Archive for December 17th, 2006

Orthodoxy in the Postmodern World

December 17, 2006


It is a very different landscape we inhabit than our parents or grandparents. I am probably closer to my parents, generationally, than I am to my children. Though we share some songs of rock’n’roll, most of their music is lost on me. It’s not as foreign to me as mine was to my parents, but foreign enough. I find myself saying things that sound like my dad talking (it’s scary).

Our religious landscape has changed as well. I posted an article over the weekend in which I made some comments on pagans. Of course, they’re out there and they offered comments. Not unkind, but corrective. I’ve not left the comments on the blog, by choice, it’s not a conversation I choose to have – or at least not here. And I have to make choices about here because that’s my job (here).

But I will say to all of my pagan readers out there – if I offended you unfairly, I am sorry (I don’t know if pagans practice forgiveness). But everyone is due serious conversation and not something else.

As an Orthodox Christian I am in a time of preparation, looking forward to the celebration of Christ’s birth. For us it’s a time of moderate fasting (all celebrations are prepared for in that manner). But like Great Lent, it should be a time for forgiving your enemies (and your friends), not a time for giving offense.

My pagan ancestors inhabited the British Isles (none seem to have come from elsewhere). They embraced the Christian faith in what would have been an Orthodox form (there was no other form in those years 400-600 a.d.). They doubtless were later Roman Catholics when that became the Island’s Creed. Those who made it to America got here as dissident Baptists, Free Churchers of one sort or another. According to one account there were over 50 of them that became ordained ministers in the years 1730-1917 (when that count was made).

So that gives me a context that I will not deny. We’ve come full circle. Back to an Orthodoxy (now with Russian, Greek and Arab flavors, that might have been lacking in early Britain).

But the search, daily, is the same, to be at one with the True and Living God. I seek to bear no ill will to any (and fail). But I won’t quit seeking while I have breath.

May God give us a good Nativity celebration this year, by renewing our faith in His love and our surrender to His grace.

Praying Like a Publican

December 17, 2006


Sometime back someone said to me, “Whenever I’ve sinned I never feel like praying. I feel unworthy and I just can’t pray.”

The statement sounded correct – I’ve had the same feeling often enough. But I kept thinking about it until the question came to me, “What am I waiting to feel before I pray?”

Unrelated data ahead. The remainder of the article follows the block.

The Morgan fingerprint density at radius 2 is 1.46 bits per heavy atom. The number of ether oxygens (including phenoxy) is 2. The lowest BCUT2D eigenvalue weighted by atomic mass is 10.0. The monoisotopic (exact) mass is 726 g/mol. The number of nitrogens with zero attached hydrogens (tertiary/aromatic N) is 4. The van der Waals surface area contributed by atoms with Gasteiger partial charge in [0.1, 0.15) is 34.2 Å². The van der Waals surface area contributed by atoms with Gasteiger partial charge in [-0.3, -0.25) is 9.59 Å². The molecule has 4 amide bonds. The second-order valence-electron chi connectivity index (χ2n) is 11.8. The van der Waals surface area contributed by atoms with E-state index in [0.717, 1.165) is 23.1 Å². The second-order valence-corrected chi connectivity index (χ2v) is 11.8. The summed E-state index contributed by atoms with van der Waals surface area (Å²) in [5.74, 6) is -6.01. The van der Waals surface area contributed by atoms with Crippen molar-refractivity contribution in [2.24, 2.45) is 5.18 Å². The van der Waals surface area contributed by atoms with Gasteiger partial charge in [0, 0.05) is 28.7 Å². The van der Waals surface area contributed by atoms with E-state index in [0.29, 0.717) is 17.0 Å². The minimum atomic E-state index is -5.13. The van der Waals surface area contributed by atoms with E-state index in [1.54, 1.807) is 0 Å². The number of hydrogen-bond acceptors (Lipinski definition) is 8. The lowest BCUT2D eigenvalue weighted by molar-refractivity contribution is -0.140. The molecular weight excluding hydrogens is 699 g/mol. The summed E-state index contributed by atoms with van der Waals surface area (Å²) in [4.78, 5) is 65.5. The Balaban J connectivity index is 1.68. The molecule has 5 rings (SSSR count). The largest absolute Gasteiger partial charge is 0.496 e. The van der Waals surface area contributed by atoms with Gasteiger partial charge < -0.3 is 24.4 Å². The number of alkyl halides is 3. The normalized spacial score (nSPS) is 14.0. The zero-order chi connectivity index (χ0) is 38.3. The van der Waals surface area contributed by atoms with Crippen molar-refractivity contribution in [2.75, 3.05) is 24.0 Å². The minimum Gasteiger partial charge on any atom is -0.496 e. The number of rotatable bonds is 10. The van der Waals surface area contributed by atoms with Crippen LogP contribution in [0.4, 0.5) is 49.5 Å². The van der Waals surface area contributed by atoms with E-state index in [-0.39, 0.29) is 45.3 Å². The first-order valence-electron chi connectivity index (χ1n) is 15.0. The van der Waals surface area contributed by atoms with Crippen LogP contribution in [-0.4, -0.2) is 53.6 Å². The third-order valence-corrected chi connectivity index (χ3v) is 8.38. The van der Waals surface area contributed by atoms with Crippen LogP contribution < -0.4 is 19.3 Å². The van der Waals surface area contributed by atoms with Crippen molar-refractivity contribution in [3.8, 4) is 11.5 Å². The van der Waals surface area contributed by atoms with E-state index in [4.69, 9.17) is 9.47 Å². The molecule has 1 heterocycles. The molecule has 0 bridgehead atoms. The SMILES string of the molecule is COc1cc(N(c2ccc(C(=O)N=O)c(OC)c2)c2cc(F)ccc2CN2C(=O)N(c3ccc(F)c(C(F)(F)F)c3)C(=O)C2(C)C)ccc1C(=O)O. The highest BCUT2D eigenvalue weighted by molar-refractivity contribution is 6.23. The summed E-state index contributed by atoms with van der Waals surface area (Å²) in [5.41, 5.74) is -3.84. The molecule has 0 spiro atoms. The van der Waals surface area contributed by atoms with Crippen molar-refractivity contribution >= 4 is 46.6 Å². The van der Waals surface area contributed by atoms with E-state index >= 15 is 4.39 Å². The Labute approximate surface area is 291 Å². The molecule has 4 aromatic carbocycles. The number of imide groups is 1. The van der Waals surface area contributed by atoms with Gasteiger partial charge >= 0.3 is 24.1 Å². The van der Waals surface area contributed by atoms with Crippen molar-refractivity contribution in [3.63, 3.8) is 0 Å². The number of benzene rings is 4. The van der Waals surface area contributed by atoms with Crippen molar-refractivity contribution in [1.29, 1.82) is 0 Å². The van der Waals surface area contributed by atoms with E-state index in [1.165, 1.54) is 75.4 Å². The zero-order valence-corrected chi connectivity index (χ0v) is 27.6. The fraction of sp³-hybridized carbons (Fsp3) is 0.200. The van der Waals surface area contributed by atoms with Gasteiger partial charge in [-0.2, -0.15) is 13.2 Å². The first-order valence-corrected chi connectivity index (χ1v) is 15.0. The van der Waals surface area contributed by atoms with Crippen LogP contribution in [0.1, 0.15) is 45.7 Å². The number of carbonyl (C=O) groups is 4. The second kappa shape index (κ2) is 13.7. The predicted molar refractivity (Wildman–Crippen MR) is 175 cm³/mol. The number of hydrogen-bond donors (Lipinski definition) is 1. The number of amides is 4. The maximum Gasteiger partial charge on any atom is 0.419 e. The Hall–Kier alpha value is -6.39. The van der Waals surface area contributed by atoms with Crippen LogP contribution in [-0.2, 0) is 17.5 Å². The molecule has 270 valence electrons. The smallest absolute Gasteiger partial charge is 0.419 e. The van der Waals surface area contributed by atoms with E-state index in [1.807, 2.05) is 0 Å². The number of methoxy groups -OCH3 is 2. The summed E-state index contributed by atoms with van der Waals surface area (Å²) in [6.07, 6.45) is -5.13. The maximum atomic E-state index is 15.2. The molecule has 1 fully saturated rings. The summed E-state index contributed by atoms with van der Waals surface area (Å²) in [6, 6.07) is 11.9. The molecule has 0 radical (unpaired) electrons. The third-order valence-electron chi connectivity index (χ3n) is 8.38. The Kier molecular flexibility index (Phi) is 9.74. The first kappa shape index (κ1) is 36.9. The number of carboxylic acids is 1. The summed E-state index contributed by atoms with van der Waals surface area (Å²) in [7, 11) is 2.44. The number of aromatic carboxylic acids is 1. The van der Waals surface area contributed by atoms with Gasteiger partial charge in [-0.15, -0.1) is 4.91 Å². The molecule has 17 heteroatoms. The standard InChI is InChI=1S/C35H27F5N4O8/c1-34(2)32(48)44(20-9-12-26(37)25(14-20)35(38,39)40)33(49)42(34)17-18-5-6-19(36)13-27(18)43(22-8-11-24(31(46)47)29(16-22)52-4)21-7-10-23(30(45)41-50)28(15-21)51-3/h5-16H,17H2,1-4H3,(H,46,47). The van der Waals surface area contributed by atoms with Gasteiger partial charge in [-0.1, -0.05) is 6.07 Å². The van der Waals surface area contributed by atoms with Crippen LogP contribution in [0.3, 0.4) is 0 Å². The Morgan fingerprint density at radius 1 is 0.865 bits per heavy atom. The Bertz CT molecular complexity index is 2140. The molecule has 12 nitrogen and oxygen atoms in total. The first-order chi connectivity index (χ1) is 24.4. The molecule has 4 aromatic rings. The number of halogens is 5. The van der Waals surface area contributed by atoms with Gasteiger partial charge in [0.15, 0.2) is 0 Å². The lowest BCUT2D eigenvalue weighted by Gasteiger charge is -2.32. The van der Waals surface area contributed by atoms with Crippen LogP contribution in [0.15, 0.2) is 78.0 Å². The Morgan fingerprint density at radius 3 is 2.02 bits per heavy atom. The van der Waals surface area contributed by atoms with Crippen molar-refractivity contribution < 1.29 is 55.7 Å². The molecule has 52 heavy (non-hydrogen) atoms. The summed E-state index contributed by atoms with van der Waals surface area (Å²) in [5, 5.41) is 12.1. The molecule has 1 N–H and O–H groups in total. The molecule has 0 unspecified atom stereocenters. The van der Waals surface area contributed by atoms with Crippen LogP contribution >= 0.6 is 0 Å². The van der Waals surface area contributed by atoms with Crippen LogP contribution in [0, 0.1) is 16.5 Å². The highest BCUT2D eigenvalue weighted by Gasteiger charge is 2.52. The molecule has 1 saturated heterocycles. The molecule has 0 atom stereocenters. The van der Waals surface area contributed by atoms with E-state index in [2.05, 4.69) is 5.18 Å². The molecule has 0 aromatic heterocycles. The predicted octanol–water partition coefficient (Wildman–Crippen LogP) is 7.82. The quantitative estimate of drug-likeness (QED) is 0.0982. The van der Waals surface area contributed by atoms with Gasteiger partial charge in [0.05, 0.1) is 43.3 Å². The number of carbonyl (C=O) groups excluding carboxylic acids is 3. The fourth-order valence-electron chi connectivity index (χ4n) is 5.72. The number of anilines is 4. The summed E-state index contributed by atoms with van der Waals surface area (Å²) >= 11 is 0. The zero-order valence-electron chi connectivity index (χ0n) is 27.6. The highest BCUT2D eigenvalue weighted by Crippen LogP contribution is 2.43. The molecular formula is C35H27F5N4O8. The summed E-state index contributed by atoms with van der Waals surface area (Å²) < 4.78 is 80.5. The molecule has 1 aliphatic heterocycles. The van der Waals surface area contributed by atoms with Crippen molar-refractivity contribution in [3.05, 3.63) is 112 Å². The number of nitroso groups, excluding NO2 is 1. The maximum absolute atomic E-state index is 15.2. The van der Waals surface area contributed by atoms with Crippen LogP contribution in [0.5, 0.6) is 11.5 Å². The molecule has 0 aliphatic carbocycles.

In the case at hand, I would suppose one would be waiting not to feel like such a sinner. And then I understood.

There is the story in Scripture of two men who went to pray, one a Pharisee and one a Publican (bad tax-collector for Rome) (Luke 18:10-14). We are told that the Pharisee prayed easily, lifting his eyes to heaven, and thanking God that “he was not like other men.”

The publican did not even lift his eyes to heaven but smote his breast and prayed, “Lord, be merciful to me a sinner.” Jesus said it was the publican who “returned home justified” not the Pharisee.

What struck me on reflection, however, was the puzzle of not wanting to pray when I feel guilty of sin. Having sinned, I do not wish to pray, I do not feel worthy of prayer. What am I waiting on?

I think, upon reflection, I’m waiting until I feel righteous, like a Pharisee, so I can pray, without realizing that such prayer is almost useless. Indeed, strangely, I pray, “Lord, Jesus Christ, have mercy on me,” with greater ease when I feel like a righteous man than when I feel like a sinner.

And this is part of the disease of religion – for make no mistake – religion is frequently a disease.

Relgious feelings (the Pharisees were masters of them) a deceptive in the extreme. I think I feel like praying, I am in fact feeling “pious.” And it’s a deep tragedy. I am not ready to pray – I’m eaten up with myself as a pious man.

When you feel like a Publican, then y0u can pray like a Publican. Many times people will tell me, “Father, I can’t serve in the altar today, I don’t feel worthy.” No doubt. But you’re in much greater danger when you do feel worthy.

Come in and approach God’s altar knowing you are not worthy and you will find grace and forgiveness.

None of this is to say don’t go to confession. But it’s good for us to say, sometimes, “Father, forgive me, I’ve been so good this week I haven’t felt in the least like a sinner, and this is a great sin and deception.” Now we would be getting somewhere.

To see the truth of ourselves is a very hard thing. And to love God precisely in the truth of ourselves is harder still. But this He wants from us. Pray like a publican. There are so many more times available for prayer if you do. And while you’re there, pray for those who are praying like a pharisee. May God free us from delusion.